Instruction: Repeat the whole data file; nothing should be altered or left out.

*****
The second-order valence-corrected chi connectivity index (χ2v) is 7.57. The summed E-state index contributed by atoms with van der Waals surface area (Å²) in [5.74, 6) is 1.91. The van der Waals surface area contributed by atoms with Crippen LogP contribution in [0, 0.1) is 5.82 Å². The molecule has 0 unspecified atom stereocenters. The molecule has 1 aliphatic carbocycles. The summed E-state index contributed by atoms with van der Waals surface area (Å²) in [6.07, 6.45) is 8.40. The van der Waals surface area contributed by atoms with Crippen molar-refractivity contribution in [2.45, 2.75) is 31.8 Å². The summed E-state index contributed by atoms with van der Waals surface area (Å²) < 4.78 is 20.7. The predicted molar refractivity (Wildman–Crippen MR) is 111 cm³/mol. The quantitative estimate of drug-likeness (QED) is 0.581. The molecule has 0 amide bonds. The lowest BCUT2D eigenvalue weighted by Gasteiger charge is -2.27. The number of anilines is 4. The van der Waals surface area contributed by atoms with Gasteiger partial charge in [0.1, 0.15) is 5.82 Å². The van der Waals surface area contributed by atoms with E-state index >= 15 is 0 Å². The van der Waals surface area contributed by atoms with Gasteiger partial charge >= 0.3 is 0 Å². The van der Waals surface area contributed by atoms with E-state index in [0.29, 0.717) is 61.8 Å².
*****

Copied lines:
The second-order valence-corrected chi connectivity index (χ2v) is 7.57. The summed E-state index contributed by atoms with van der Waals surface area (Å²) in [5.74, 6) is 1.91. The van der Waals surface area contributed by atoms with Crippen LogP contribution in [0, 0.1) is 5.82 Å². The molecule has 0 unspecified atom stereocenters. The molecule has 1 aliphatic carbocycles. The summed E-state index contributed by atoms with van der Waals surface area (Å²) in [6.07, 6.45) is 8.40. The van der Waals surface area contributed by atoms with Crippen molar-refractivity contribution in [2.45, 2.75) is 31.8 Å². The summed E-state index contributed by atoms with van der Waals surface area (Å²) < 4.78 is 20.7. The predicted molar refractivity (Wildman–Crippen MR) is 111 cm³/mol. The quantitative estimate of drug-likeness (QED) is 0.581. The molecule has 0 amide bonds. The lowest BCUT2D eigenvalue weighted by Gasteiger charge is -2.27. The number of anilines is 4. The van der Waals surface area contributed by atoms with Gasteiger partial charge in [0.1, 0.15) is 5.82 Å². The van der Waals surface area contributed by atoms with E-state index >= 15 is 0 Å². The van der Waals surface area contributed by atoms with Gasteiger partial charge >= 0.3 is 0 Å². The van der Waals surface area contributed by atoms with E-state index in [0.29, 0.717) is 61.8 Å².